The only comment I would like to add to his letter is that although electric vehicles are the right thing for the future, at this time there is not nearly enough electricity to fuel enough vehicles to make a real difference. This is another reason why the Site C dam is so very necessary.

Patricia DesBrisay

Penticton

Min. wage boost flows through

Dear editor:

Mr. Berry’s notes in his letter (Herald, June 14) that the increased minimum wage upped his haircut by $1.50.     

However, he has given the worker incentive and perhaps the worker will find it no longer necessary to sleep on the side walk. This reduces stress, medical and city legal costs.

The barber now can make a down payment on a cup of coffee, lifting his, which his happy customers will take out into the city and continue to make it the wonder it is.

Maybe we should increase the minimum wage more often!

Joe Schwarz

Penticton

Easy to be charged in Peach City

Dear editor:

In answer to James Miller’s question in the Okanagan Weekend paper (June 15), what does it take to get charged in Penticton? Sit on the sidewalk, of course!

Evelyn Giesbrecht

Penticton

Drop ideology for good of the planet

Dear editor:

Party discipline or personal values kept Dan Albas and other Conservative MPs from voting for middle class and business tax cuts; the Canada Child Benefit; ocean and environmental protection measures;

legalization of marijuana; pensions for life for veterans; and most recently, the ban on some plastic items. 

However, Conservatives would be well advised to consider thinking of ways to get behind a plastics ban – rather than fighting against it.  

While I wasn’t surprised to read of Mr. Albas’s skepticism toward the Liberal plan to ban certain single-use plastic products by 2021 (Herald, Opinion, June 14), the “party line” shouldn’t take precedence over any MP doing the right thing for future generations.

The Canadian government has a leadership role to play in fostering environmental stewardship, within Canada and internationally.  For example, joining the European Union to ban single-use plastics (as early as 2021) is a responsible and ethical course of action.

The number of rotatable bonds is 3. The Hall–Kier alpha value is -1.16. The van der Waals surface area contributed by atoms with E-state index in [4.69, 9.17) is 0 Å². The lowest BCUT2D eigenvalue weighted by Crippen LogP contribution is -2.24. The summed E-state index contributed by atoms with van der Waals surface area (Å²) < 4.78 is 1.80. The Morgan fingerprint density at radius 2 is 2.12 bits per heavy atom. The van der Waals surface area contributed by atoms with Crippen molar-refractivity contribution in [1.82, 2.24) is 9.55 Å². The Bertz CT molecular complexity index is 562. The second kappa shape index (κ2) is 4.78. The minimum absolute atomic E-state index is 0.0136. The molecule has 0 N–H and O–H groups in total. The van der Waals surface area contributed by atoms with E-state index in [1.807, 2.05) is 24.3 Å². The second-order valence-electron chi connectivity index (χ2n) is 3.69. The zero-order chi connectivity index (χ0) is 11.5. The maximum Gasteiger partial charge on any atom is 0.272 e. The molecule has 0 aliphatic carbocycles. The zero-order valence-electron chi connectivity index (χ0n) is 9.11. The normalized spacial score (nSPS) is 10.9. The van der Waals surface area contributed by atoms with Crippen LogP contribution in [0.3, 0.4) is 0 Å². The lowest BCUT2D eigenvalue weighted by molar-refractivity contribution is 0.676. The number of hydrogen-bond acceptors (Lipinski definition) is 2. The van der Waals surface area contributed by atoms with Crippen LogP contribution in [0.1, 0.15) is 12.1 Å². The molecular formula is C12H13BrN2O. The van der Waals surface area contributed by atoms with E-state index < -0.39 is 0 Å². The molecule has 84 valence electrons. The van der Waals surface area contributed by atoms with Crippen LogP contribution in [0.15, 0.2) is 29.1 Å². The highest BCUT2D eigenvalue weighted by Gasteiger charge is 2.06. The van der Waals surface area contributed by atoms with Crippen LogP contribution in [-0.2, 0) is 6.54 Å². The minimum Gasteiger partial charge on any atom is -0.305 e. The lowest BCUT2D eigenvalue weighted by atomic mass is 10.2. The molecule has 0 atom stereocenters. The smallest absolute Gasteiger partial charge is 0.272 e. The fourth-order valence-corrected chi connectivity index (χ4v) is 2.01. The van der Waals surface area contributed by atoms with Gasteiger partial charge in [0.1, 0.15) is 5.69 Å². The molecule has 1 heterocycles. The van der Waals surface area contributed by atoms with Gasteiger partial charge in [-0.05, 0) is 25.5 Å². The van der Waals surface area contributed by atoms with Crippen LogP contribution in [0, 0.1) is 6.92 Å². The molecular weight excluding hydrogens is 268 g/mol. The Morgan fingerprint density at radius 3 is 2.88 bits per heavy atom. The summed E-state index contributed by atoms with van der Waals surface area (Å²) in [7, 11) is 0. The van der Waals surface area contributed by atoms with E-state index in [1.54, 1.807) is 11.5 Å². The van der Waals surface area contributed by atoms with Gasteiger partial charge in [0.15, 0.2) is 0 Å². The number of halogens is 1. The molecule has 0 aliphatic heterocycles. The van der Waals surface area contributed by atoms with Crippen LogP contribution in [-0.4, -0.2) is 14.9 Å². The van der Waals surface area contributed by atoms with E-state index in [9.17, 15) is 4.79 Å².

There’s a slogan: “We don’t need a handful of people doing zero waste perfectly, we need millions of people doing it imperfectly”. So as consumers, transition will be easier if we begin to make changes now. 

Many consumers have already switched from plastic bags to baskets and reusable shopping bags, and use refillable water bottles. We can all choose quality over quantity when buying clothing, toys and household items, and donate good quality used items to local thrift or second hand stores. 

There are many types of plastic, and the manufacturing process is complex and can cause pollution. Some plastics will likely be in use until suitable replacements are found.  For now, plastics are in necessary medical supplies, car parts, technological devices, and components of those items. However, given the growing volumes of plastics going into landfills, plus air, water and land ecosystems, we are challenged to produce and use plastics in a more sustainable way until they are replaced with sustainable materials.

Mr. Albas correctly points out that there are implementation details that need to be worked out; however, that’s no excuse to delay action on household items for which we already have sustainable replacements. 

Prime Minister Justin Trudeau is adopting a science-based approach to more sustainable use of and less reliance on plastics. 

As a Canadian, I’m proud that the Trudeau government is leading this initiative towards a cleaner environment.

Connie Denesiuk,

Liberal candidate,

South Okanagan-West Kootenay

No wonder we talk of vigilantism

Dear editor:

The past little while I have heard RCMP Supt. Ted De Jager talk about how exaggerated our perception of crime is here in the South Okanagan.

On two occasions now, one drug addicted and violent individual has assaulted two people; one a couple of weeks ago at a local fast-food restaurant (a senior customer was struck for no reason) and again yesterday (a lady was punched, knocked to the ground, and an item stolen from her). This is called “strong-arm robbery.”